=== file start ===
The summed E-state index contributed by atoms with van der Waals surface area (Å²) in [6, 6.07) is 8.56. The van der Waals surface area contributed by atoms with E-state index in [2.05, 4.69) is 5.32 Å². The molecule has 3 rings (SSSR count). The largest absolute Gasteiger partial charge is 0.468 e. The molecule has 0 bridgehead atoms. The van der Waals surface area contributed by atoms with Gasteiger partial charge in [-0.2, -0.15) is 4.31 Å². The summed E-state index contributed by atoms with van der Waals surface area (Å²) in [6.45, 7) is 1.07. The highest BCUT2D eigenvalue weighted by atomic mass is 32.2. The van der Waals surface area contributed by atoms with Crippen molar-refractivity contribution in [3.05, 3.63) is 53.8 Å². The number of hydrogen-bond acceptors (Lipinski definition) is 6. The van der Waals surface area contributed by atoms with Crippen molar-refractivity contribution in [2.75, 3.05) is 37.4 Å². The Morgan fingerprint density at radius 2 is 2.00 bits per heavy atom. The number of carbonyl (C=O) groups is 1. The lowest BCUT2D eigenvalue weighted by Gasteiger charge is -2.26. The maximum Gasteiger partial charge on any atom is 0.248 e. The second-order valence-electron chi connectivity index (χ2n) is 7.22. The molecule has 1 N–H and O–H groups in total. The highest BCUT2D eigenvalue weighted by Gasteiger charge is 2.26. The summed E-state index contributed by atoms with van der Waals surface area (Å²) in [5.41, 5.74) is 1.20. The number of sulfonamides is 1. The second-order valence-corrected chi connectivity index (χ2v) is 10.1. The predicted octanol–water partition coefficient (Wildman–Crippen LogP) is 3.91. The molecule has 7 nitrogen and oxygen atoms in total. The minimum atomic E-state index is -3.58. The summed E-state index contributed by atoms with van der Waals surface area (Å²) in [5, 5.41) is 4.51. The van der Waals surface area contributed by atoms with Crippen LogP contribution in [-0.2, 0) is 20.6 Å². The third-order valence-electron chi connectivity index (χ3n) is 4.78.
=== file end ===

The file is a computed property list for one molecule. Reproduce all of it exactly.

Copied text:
The summed E-state index contributed by atoms with van der Waals surface area (Å²) in [6, 6.07) is 8.56. The van der Waals surface area contributed by atoms with E-state index in [2.05, 4.69) is 5.32 Å². The molecule has 3 rings (SSSR count). The largest absolute Gasteiger partial charge is 0.468 e. The molecule has 0 bridgehead atoms. The van der Waals surface area contributed by atoms with Gasteiger partial charge in [-0.2, -0.15) is 4.31 Å². The summed E-state index contributed by atoms with van der Waals surface area (Å²) in [6.45, 7) is 1.07. The highest BCUT2D eigenvalue weighted by atomic mass is 32.2. The van der Waals surface area contributed by atoms with Crippen molar-refractivity contribution in [3.05, 3.63) is 53.8 Å². The number of hydrogen-bond acceptors (Lipinski definition) is 6. The van der Waals surface area contributed by atoms with Crippen molar-refractivity contribution in [2.75, 3.05) is 37.4 Å². The Morgan fingerprint density at radius 2 is 2.00 bits per heavy atom. The number of carbonyl (C=O) groups is 1. The lowest BCUT2D eigenvalue weighted by Gasteiger charge is -2.26. The maximum Gasteiger partial charge on any atom is 0.248 e. The second-order valence-electron chi connectivity index (χ2n) is 7.22. The molecule has 1 N–H and O–H groups in total. The highest BCUT2D eigenvalue weighted by Gasteiger charge is 2.26. The summed E-state index contributed by atoms with van der Waals surface area (Å²) in [5.41, 5.74) is 1.20. The number of sulfonamides is 1. The second-order valence-corrected chi connectivity index (χ2v) is 10.1. The predicted octanol–water partition coefficient (Wildman–Crippen LogP) is 3.91. The molecule has 7 nitrogen and oxygen atoms in total. The minimum atomic E-state index is -3.58. The summed E-state index contributed by atoms with van der Waals surface area (Å²) in [5, 5.41) is 4.51. The van der Waals surface area contributed by atoms with Crippen LogP contribution in [-0.2, 0) is 20.6 Å². The third-order valence-electron chi connectivity index (χ3n) is 4.78.